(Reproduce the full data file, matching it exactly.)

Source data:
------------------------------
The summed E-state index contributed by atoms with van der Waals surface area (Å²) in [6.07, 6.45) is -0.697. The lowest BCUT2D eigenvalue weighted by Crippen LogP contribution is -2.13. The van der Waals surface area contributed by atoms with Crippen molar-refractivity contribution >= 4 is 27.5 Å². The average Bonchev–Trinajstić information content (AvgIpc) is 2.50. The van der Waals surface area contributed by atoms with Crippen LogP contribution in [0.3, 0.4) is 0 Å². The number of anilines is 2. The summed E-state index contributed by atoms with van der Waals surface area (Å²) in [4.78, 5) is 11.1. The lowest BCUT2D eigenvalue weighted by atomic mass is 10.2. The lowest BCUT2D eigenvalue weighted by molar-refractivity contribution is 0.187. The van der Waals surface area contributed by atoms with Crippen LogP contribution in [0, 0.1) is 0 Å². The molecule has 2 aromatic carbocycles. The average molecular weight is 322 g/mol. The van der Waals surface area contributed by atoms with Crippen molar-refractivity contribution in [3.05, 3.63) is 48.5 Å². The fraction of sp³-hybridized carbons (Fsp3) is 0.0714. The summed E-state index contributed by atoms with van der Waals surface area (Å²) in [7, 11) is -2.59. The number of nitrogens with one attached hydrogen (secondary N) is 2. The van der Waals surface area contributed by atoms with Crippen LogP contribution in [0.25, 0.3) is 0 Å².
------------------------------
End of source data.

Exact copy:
The summed E-state index contributed by atoms with van der Waals surface area (Å²) in [6.07, 6.45) is -0.697. The lowest BCUT2D eigenvalue weighted by Crippen LogP contribution is -2.13. The van der Waals surface area contributed by atoms with Crippen molar-refractivity contribution >= 4 is 27.5 Å². The average Bonchev–Trinajstić information content (AvgIpc) is 2.50. The van der Waals surface area contributed by atoms with Crippen LogP contribution in [0.3, 0.4) is 0 Å². The number of anilines is 2. The summed E-state index contributed by atoms with van der Waals surface area (Å²) in [4.78, 5) is 11.1. The lowest BCUT2D eigenvalue weighted by atomic mass is 10.2. The lowest BCUT2D eigenvalue weighted by molar-refractivity contribution is 0.187. The van der Waals surface area contributed by atoms with Crippen LogP contribution in [0, 0.1) is 0 Å². The molecule has 2 aromatic carbocycles. The average molecular weight is 322 g/mol. The van der Waals surface area contributed by atoms with Crippen molar-refractivity contribution in [3.05, 3.63) is 48.5 Å². The fraction of sp³-hybridized carbons (Fsp3) is 0.0714. The summed E-state index contributed by atoms with van der Waals surface area (Å²) in [7, 11) is -2.59. The number of nitrogens with one attached hydrogen (secondary N) is 2. The van der Waals surface area contributed by atoms with Crippen LogP contribution in [0.25, 0.3) is 0 Å².